Week 7 (Sounds of Laughter)

Academic Conversation Skill: Relevance and Importance
Concept: Camp
Time Period: 1950s (Rock and Roll)

<<<Week 6     ^^^Main Page     Week 8>>>

sol banner

Relevance and Importance

Templates for establishing relevance/importance:

Indicating Who Cares:

  • Recent studies like these shed new light on _________________, which previous studies had not addressed.
  • These findings challenge X’s common assumptions that ____________. (adapted from Graff and Birkenstein 2006, 91)

Establishing Why Your Claim Matters

  • X matters/is important because ______________.
  • Although X may seem trivial, it is in face crucial in terms of today’s concern over ___________. (adapted from Graff and Birkenstein 2006, 94-5)


“Camp (style)” (Wikipedia): “Camp is an aesthetic sensibility that regards something as appealing or humorous because of its ridiculousness to the viewer. Camp aesthetics disrupt many modernists’ notions of what art is and what can be classified as high art…” [it is also used to disrupt gender roles, notions of sexuality, etc.]

“Little Richard trampled on social expectations of masculinity and laughed at concepts of gendered decorum. With a six-inch pompadour, heavy mascara, baggy blouse, and billowing cape, Richard presented a shocking image of what we now recognize as “camp,” but at the time was just perceived as bizarre. For Richard, his look was a form of revenge, a type of trickster humor; it symbolically subsumed all of the abuse leveled at homosexual men [although many claim Richard was actually bisexual], then mocked such assaults by exaggerating the features ascribed to them.” (Ellis 2008, 33)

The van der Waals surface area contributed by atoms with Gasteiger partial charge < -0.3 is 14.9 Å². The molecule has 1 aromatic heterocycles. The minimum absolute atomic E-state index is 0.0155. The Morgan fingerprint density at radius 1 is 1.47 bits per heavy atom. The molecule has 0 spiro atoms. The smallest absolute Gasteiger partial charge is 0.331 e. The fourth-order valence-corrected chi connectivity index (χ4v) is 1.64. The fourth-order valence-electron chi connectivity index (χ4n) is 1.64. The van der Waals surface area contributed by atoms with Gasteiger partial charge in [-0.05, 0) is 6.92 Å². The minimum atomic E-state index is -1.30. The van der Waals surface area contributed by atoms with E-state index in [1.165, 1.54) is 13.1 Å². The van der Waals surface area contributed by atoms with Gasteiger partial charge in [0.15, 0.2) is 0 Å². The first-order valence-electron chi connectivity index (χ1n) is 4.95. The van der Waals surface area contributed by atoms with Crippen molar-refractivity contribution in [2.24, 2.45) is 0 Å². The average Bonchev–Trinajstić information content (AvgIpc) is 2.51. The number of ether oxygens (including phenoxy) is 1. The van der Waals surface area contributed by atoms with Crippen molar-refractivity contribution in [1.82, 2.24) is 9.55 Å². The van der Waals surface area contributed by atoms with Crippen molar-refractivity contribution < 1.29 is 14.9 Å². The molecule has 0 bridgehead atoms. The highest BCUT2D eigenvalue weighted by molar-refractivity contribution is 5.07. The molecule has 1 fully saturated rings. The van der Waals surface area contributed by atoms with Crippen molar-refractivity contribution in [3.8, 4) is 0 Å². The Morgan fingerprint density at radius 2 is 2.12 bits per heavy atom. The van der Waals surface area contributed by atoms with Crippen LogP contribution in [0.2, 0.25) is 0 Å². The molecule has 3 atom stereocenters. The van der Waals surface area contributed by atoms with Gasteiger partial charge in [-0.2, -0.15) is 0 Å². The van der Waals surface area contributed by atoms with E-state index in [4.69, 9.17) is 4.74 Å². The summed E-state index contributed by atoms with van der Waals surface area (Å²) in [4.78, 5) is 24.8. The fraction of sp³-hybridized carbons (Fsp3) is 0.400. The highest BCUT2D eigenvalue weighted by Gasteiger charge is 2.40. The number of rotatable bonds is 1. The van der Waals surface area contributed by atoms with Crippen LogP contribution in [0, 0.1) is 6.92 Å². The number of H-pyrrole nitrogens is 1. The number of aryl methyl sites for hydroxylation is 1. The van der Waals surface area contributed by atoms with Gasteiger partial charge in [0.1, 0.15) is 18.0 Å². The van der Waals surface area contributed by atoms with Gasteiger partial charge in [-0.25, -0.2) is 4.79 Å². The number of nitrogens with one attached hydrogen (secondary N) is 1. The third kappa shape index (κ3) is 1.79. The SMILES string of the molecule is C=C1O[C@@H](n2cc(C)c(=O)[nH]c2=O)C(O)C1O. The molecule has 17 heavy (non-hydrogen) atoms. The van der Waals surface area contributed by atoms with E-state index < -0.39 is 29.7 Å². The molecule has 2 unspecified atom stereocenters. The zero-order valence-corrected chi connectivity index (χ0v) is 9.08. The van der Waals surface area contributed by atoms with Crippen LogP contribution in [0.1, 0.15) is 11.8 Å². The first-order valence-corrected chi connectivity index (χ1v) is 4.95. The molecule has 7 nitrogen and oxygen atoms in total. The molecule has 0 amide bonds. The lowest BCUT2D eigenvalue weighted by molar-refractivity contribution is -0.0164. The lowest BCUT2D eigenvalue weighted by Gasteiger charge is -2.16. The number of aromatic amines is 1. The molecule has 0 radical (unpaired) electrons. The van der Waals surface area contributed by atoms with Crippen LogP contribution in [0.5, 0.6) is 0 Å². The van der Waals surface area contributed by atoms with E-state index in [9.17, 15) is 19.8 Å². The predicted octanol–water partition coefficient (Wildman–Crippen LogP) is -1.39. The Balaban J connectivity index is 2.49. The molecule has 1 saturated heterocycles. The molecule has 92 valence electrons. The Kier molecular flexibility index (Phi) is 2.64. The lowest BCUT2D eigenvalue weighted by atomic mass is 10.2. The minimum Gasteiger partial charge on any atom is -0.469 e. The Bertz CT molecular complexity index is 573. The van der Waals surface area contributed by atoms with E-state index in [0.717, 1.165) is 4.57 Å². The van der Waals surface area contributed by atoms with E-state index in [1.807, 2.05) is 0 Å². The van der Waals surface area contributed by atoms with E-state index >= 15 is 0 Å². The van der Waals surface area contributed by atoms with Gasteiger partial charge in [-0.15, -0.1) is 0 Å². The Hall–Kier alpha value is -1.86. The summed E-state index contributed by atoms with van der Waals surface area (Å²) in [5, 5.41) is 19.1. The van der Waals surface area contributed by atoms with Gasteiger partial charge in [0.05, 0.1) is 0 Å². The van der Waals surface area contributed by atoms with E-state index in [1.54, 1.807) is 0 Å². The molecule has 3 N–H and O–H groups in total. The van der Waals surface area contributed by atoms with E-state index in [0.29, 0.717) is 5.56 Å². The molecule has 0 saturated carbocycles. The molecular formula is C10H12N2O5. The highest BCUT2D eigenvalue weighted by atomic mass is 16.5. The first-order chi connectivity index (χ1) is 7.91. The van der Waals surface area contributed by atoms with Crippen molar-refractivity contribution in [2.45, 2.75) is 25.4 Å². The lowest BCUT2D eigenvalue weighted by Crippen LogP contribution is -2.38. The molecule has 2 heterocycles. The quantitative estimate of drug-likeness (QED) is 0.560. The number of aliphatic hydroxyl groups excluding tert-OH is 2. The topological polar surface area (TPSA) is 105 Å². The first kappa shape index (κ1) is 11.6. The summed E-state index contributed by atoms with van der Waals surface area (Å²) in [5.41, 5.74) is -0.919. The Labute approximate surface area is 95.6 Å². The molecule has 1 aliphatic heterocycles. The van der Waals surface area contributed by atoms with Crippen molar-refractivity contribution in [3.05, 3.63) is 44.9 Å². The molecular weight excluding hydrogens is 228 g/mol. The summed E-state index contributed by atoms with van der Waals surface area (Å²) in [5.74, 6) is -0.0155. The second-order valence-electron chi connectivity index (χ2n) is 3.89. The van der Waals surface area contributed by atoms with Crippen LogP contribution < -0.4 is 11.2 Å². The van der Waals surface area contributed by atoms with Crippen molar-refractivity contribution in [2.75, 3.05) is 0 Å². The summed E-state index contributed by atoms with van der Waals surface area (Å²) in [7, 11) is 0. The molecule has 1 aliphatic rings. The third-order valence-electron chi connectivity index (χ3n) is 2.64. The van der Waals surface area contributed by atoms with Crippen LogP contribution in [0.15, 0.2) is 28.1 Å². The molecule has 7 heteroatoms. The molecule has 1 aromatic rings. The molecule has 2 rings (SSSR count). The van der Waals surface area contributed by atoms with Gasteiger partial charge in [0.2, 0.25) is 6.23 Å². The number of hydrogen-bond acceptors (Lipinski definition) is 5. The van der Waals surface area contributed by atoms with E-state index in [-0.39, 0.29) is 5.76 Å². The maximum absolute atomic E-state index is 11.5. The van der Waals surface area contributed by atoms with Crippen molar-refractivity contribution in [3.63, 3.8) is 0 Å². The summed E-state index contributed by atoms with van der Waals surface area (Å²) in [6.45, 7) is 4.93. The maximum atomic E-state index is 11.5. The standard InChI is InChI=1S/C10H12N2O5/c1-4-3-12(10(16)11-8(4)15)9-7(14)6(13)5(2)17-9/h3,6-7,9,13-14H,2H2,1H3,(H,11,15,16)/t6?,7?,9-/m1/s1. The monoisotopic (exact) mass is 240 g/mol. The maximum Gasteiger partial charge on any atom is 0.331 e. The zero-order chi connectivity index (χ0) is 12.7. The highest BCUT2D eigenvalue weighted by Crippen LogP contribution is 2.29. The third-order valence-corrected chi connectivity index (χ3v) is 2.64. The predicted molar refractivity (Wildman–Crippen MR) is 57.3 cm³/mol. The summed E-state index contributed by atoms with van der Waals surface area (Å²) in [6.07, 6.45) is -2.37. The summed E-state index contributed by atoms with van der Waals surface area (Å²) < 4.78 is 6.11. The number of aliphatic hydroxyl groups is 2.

Performance Example (1950s/Rock)

This clip comes from the PBS/BBC documentary, “Rock & Roll” (1995) from “Episode 1: The Renegades.”  This clip effectively displays Richard’s energy and flamboyance as a performer, his roots in Afro-American religious music, and the ways he challenged conventions of gender and race during the 1950s.

See Also:

Little Richard on YouTube

Reading Questions

  • In what ways can “camp” be a tool for challenging conventions/stereotypes/etc.?
  • How might you modify this passage (which is more journalistic than academic) to include considerations of its relevance and/or importance?

Performance Questions

  • In what was does this clip show Richard challenging the status quo through his performance style?
  • In what ways has Richard’s style influenced subsequent musical and/or comedic performers?


Draft two sentences relating to the claim of your final project: one describing its relevance (i.e. who cares?) and the other describing its importance (i.e. why does it matter?). Post as a Word file. (Due the Friday after class @ 5pm PST)

Other Sources for Camp

Smith, P.J. 1993. “You don’t have to say you love me”: The camp masquerades of Dusty Springfield. In Camp grounds: Style and homosexuality, ed. David Bergman, 105-26. Amherst: University of Massachusetts Press.

Whiteley, Sheila, and Jennifer Rycenga. 2006. Queering the popular pitch. New York: Routledge.

Other 1950s/Rock and Roll Performers

YouTube Links

Jerry Lee Lewis

Lonnie Donegan

The Coasters

Blog Posts

[display-posts tag=”1950s” posts_per_page=”20″ include_date=”true” date_format=”F j, Y” order=”ASC” orderby=”title”]

<<<Week 6     ^^^Main Page     Week 8>>>

Leave a Reply